National Aboriginal Day is being celebrated at Fort Whoop-Up on June 21, 2017 from 1:00-4:30PM. Admission is free for all ages. There will be storytelling, a mini pow wow, children’s activities, and food. For more information click here.
As the celebrations near, reading is a great chance to broaden your perspective and come to a better understanding of aboriginal history and culture. It is an easy way to take a few steps in someone else’s shoes and become more educated on the challenges and issues aboriginals have and continue to face. As Canadians, it is increasingly important understand how our history has shaped the world today. Here are some of our favorite Aboriginal book recommendations:
- Richard Wagamese, Indian Horse
This story explores the life of a young man who grew up living a traditional lifestyle in the wilderness, attended a residential school and then left to navigate 1960s Canada on his own.
- Harry Swain, Oka: A Political Crisis and Its Legacy
Harry Swain writes about his experience as a former federal official during the Oka crisis in the summer of 1990. The Mohawk warriors barricaded a road near Oka, Quebec to stop golf course expansion into their traditional burial ground.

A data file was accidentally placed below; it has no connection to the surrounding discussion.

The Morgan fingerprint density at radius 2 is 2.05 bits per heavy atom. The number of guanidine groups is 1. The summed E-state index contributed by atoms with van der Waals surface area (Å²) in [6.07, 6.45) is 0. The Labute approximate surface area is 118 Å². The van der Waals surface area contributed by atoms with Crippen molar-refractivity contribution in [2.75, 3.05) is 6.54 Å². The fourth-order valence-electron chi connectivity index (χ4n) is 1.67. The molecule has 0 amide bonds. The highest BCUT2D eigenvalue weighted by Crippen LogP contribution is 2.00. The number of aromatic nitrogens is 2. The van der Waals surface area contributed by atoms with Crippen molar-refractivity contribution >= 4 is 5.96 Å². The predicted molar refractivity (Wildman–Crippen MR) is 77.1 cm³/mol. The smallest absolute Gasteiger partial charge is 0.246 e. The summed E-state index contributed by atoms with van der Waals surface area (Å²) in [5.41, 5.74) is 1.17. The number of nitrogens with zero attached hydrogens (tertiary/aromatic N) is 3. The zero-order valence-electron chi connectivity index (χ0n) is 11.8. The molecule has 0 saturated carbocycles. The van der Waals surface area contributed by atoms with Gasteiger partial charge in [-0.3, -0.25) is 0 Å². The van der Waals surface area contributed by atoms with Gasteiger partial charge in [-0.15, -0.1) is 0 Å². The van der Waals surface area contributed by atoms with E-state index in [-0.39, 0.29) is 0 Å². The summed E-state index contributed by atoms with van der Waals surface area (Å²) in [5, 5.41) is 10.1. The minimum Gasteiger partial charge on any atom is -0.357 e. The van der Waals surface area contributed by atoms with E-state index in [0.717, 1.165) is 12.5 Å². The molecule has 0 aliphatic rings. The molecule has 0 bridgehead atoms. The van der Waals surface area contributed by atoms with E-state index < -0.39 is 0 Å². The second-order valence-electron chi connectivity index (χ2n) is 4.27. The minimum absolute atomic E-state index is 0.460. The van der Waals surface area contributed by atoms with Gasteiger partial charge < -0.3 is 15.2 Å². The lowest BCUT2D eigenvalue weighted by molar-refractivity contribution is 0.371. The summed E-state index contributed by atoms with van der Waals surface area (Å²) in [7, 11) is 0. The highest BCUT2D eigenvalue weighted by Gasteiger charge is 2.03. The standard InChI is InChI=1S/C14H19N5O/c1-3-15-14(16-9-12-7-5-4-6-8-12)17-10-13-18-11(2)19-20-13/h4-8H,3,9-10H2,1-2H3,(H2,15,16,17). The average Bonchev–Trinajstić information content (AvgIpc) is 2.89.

- Calvin Helin, Dances with Dependency: Out of Poverty Through Self-Reliance
This narrative provides insight into the current socio-economic state of many First Nations in B.C. and how the socio-economic gap between Aboriginals and non-Aboriginals can be decreased.
- Joseph Boyden, Three Day Road
This historical fiction explores the lives of two Cree men who enlist voluntarily to fight for Canada in the First World War and the struggles they face post war.
- Thomas King, The Inconvenient Indian: A Curious Account of Native People in North America
This narrative is based on stories, experiences, facts and personal beliefs. It delves into examples of Aboriginal media portrayals to examine relationships between nonindigenous and the indigenous populations of North America.